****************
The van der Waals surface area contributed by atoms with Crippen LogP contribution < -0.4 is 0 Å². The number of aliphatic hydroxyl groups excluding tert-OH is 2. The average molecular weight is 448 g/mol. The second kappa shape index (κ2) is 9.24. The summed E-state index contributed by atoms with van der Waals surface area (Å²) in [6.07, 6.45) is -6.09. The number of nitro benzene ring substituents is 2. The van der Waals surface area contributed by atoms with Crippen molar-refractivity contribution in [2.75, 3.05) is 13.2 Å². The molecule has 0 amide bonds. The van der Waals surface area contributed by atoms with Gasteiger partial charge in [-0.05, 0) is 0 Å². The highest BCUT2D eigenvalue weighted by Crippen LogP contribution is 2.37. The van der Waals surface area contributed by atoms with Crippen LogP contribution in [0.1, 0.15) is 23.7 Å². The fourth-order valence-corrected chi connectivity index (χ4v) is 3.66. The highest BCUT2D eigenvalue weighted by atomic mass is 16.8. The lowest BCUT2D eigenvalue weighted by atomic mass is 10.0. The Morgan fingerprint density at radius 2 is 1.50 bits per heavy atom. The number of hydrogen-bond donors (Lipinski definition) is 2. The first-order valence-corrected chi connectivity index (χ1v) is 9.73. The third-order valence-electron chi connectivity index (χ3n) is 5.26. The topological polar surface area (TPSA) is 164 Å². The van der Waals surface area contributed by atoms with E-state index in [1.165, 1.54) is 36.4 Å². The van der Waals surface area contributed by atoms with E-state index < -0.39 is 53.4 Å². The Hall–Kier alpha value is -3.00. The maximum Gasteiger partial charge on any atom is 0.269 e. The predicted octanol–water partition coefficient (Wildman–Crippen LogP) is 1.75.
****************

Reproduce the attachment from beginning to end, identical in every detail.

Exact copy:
The van der Waals surface area contributed by atoms with Crippen LogP contribution < -0.4 is 0 Å². The number of aliphatic hydroxyl groups excluding tert-OH is 2. The average molecular weight is 448 g/mol. The second kappa shape index (κ2) is 9.24. The summed E-state index contributed by atoms with van der Waals surface area (Å²) in [6.07, 6.45) is -6.09. The number of nitro benzene ring substituents is 2. The van der Waals surface area contributed by atoms with Crippen molar-refractivity contribution in [2.75, 3.05) is 13.2 Å². The molecule has 0 amide bonds. The van der Waals surface area contributed by atoms with Gasteiger partial charge in [-0.05, 0) is 0 Å². The highest BCUT2D eigenvalue weighted by Crippen LogP contribution is 2.37. The van der Waals surface area contributed by atoms with Crippen LogP contribution in [0.1, 0.15) is 23.7 Å². The fourth-order valence-corrected chi connectivity index (χ4v) is 3.66. The highest BCUT2D eigenvalue weighted by atomic mass is 16.8. The lowest BCUT2D eigenvalue weighted by atomic mass is 10.0. The Morgan fingerprint density at radius 2 is 1.50 bits per heavy atom. The number of hydrogen-bond donors (Lipinski definition) is 2. The first-order valence-corrected chi connectivity index (χ1v) is 9.73. The third-order valence-electron chi connectivity index (χ3n) is 5.26. The topological polar surface area (TPSA) is 164 Å². The van der Waals surface area contributed by atoms with E-state index in [1.165, 1.54) is 36.4 Å². The van der Waals surface area contributed by atoms with E-state index < -0.39 is 53.4 Å². The Hall–Kier alpha value is -3.00. The maximum Gasteiger partial charge on any atom is 0.269 e. The predicted octanol–water partition coefficient (Wildman–Crippen LogP) is 1.75.